First Legal Maryland Sports Betting Wager Placed at MGM National Harbor

First Legal Maryland Sports Betting Wager Placed at MGM National Harbor

A new era began as the first legal Maryland sports betting wager was placed Thursday afternoon at the MGM National Harbor Casino.

Maryland Gov. Larry Hogan placed the first retail sports betting wager just before 1 p.m. at the BetMGM Sportsbook at the facility, in Oxon Hill near Washington, D.C. Hogan bet on the Washington Football Team to win the NFC and the Baltimore Ravens to win the AFC. He didn’t say if it was a parlay or two separate bets:

"Today marks the culmination of years of effort to get sports betting up and running here in the State of Maryland," Hogan said before the ceremony, according to a release from Maryland Lottery and Gaming. “In addition to allowing Marylanders to bet on the NFL, March Madness, and more, sports betting will also help to keep more dollars in-state and will provide another critical revenue source for public education without raising taxes on families and small businesses."

Two more retail sportsbooks are scheduled to get going Friday. The FanDuel Sportsbook is preparing to open operations at Live! Casino & Hotel in Hanover, and the Caesars Sportsbook at Horseshoe Casino Baltimore is slated to take its first sports bets as well.

Mobile sports betting is not scheduled to begin until some time in 2022; the aim is for it to launch by fall, in time for next football season. NFL betting is the most popular form of sports wagering in the U.S. market.

Process for Retail Sports Betting

The MGM National Harbor location was a natural partner for the BetMGM Sportsbook, which has been operating in some of the biggest U.S. sports betting markets including New Jersey, Pennsylvania, Michigan, Colorado, Arizona and more.

Before the BetMGM Sportsbook took that first bet on Thursday, Gov. Hogan was part of a ribbon-cutting ceremony. Former Washington quarterback Joe Theismann also appeared and placed a bet.

Earlier in December, the Maryland Lottery and Gaming Control Commission said five facilities had been approved to take sports bets after a testing and demonstration phase.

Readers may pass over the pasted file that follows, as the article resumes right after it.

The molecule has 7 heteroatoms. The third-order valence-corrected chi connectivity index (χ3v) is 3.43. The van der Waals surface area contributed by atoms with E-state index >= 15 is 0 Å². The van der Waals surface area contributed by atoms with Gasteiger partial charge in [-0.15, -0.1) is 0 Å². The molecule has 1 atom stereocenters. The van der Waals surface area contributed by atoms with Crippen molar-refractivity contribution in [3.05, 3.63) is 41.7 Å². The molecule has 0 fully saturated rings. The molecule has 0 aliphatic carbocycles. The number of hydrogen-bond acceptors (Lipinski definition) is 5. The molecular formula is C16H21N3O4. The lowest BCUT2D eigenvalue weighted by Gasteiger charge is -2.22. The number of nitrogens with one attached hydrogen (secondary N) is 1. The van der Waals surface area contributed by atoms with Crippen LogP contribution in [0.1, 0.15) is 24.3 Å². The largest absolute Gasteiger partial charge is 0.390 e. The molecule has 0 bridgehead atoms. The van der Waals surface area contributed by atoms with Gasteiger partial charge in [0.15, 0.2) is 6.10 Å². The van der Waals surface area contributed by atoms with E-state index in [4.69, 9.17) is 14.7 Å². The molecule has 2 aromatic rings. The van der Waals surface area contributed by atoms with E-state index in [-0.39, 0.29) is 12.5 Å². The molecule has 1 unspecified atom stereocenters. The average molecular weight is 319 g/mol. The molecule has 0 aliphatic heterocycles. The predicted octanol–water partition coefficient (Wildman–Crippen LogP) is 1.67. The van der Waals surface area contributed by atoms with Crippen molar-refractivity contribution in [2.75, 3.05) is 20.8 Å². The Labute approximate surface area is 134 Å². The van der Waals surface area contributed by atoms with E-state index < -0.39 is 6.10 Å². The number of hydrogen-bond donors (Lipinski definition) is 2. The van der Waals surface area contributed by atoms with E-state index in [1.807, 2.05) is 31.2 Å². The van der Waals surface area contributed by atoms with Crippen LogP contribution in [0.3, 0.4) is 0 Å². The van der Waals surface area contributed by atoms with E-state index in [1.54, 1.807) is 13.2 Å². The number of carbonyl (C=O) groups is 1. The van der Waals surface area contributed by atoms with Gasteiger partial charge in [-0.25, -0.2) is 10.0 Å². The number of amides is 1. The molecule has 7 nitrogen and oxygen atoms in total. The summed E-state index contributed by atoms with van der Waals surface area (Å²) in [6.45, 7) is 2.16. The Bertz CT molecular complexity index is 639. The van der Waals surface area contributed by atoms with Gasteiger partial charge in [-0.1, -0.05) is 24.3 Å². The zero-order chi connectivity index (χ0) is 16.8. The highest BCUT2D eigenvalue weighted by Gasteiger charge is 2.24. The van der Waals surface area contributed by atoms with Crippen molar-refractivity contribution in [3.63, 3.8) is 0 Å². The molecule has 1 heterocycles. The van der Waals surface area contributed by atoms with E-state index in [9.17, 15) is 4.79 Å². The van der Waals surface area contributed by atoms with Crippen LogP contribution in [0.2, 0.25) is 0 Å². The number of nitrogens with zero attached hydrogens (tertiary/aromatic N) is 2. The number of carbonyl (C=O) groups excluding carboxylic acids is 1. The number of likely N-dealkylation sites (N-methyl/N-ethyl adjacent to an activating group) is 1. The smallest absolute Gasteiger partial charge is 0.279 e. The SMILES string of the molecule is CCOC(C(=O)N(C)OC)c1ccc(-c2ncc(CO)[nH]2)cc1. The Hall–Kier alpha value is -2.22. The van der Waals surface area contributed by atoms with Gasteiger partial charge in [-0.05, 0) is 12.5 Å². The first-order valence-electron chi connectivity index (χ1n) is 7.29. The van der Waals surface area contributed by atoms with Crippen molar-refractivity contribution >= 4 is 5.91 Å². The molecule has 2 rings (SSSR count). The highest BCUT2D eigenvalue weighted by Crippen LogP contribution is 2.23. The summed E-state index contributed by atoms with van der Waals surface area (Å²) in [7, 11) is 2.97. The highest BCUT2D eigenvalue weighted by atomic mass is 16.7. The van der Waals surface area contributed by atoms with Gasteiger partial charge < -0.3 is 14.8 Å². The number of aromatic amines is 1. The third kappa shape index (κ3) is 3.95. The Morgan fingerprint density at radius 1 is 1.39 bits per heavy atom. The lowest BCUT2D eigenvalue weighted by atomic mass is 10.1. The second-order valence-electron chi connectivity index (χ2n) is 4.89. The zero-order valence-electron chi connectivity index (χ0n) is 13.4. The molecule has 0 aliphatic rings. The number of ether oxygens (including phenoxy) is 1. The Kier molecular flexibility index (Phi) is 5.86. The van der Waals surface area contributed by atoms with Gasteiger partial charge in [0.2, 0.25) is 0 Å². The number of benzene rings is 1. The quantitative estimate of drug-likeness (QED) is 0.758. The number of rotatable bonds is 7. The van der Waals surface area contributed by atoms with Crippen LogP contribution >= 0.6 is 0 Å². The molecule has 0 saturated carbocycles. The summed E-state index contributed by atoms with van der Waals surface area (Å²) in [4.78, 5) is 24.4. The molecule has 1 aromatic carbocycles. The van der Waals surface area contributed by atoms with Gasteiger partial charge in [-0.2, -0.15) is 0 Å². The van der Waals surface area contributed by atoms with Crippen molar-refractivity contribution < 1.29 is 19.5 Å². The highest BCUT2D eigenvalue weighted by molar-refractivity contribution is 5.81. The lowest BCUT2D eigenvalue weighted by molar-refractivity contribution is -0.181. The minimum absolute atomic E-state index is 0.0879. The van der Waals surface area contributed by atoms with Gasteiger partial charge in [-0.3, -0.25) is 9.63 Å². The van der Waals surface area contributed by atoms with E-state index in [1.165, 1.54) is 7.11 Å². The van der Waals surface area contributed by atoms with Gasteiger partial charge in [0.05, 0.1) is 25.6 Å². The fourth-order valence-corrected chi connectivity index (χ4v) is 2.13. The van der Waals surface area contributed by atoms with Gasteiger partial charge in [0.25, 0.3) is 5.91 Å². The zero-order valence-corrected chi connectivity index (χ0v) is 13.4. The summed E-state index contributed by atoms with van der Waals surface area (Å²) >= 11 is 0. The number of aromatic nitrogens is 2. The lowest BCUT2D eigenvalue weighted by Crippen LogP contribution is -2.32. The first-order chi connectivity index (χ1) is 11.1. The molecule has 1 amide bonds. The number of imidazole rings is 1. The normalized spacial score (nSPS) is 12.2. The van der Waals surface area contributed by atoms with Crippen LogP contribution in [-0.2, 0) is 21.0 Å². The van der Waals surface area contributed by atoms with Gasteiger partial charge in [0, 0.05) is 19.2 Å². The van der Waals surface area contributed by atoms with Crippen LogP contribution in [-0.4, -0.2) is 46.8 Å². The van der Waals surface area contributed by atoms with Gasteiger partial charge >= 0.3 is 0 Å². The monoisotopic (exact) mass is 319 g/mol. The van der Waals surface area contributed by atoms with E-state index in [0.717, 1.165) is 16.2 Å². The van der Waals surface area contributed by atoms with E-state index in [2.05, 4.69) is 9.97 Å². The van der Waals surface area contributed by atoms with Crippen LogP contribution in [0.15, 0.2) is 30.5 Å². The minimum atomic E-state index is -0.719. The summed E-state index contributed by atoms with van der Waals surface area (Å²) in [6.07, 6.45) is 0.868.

In addition to MGM, Live! and Horseshoe, other Maryland gaming establishments approved to take in-person sports wagers in the near future include Ocean Downs Casino in Berlin and Hollywood Casino Perryville.

Both the Lottery and the Sports Wagering Application Review Commission must approve any sports betting licenses in Maryland.

Two others – Long Shot’s in Frederick and Riverboat in the Potomac – obtained approval on Wednesday from SWARC.

Mobile Sports Betting Still a Ways Away

The process for making mobile sports wagering a reality has been fairly slow in a state where voters easily passed a measure legalizing the practice in November 2020.

The wait will go on for several more months, too.

While the sports betting markets in other states, such as Arizona, have launched in fairly quick time (Arizona started its mobile sports betting in September), Maryland is not. But at least retail sports betting has beaten some official projections that suggested it would not launch in Maryland until early 2022.

Casinos Could See Revenue Spike

The six commercial casinos in the state – the five approved for sports betting plus Rocky Gap Casino Resort in Flintstone – took in a combined $160.36 million in revenue for November. That was a 3.5% increase from October’s $155 million tally.

But the advent of in-person sports wagering, especially fairly early in December with several weeks of NFL betting season remaining, could well help set records for Maryland casino gaming soon.

The state set its record for single-month casino revenue in July, hitting $180.1 million. That was the third time in 2021 the state broke its record for casino revenue, having done so in March ($169.2 million) then again in May ($172.4 million).



Jim Tomlin has nearly 30 years of experience in journalism, having worked at such publications as the Tampa Bay Times, FanRag, Saturdays Down South and Saturday Tradition. He is a contributing writer and editor for

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